Tropical Storm Erika, formerly on track to slam Florida, weakened early Saturday morning as it pushed over Cuba and Hispaniola.
As the tropical storm was steadily moving towards Cuba, it dispersed due to higher topography and adverse weather conditions. The National Hurricane Center called off all tropical storm warnings and watches associated with to the storm at around 9 a.m.
Even with losing strength, the tropical storm still drenched the Dominican Republic and Haiti. The storm also caused extensive devastation on the little Caribbean island of Dominica, leaving about 31 people missing and killing more than 20.
Speaking on Friday, Dominica Prime Minister Roosevelt Skerrit said, “The extent of the devastation is monumental. It is far worse than expected,” adding, "We have, in essence, to rebuild Dominica."
The tropical storm also caused damage to crops with a value of at least $16 million in in Puerto Rico, where at least 200,000 citizens lost power during the tropical storm.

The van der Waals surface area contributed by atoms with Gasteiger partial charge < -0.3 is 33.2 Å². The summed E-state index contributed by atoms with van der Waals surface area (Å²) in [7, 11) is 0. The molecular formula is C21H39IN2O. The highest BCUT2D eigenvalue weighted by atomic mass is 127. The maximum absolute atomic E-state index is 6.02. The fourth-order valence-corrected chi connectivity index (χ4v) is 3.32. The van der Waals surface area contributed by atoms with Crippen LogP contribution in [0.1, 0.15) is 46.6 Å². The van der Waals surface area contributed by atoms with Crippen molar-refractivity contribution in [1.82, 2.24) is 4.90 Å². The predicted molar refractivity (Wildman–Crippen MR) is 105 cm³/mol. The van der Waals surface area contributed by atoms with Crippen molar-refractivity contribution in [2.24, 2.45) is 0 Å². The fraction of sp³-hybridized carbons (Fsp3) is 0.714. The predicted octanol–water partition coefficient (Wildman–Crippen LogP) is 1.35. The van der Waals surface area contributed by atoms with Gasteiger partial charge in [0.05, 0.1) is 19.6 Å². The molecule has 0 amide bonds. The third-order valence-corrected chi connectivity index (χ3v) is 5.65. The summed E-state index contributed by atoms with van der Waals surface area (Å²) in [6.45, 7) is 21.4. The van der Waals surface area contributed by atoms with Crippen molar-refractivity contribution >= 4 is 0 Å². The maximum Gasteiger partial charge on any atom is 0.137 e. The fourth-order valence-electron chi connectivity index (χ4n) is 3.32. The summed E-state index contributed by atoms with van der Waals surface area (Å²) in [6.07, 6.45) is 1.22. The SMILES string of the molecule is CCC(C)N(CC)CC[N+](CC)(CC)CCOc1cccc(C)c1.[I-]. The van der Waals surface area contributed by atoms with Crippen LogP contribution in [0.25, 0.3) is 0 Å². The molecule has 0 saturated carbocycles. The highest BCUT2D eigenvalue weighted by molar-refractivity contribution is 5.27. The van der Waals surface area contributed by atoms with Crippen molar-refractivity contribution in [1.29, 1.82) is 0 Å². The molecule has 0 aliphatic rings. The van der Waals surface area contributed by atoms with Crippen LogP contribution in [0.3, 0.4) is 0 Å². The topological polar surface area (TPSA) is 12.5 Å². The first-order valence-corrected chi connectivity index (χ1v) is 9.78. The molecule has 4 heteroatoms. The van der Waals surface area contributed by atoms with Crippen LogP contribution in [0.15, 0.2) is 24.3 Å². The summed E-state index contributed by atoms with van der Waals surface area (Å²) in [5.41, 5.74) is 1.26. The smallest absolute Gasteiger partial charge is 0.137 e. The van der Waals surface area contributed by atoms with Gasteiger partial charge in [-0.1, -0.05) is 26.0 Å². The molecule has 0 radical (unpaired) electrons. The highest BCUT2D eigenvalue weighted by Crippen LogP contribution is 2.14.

The major effects to Florida will probably be high winds and heavy rain during the first part of next week.
Rick Scott, the governor of Florida, announced a state of emergency prior to the tropical storm's anticipated advance late Sunday.
As the Puerto Rico, Lesser Antilles, Haiti, Dominican Republic, and soon Cuba can verify, even a weak cyclone is quite capable of making a lot of rain. The formal strength of the tropical storm is only gauged by the highest wind somewhere in the whole storm, but other effects are also significant and shouldn’t be disregarded.
The latest 5-day rainfall forecast shows large amounts of precipitation for fundamentally all of Florida, but chiefly along the west coast.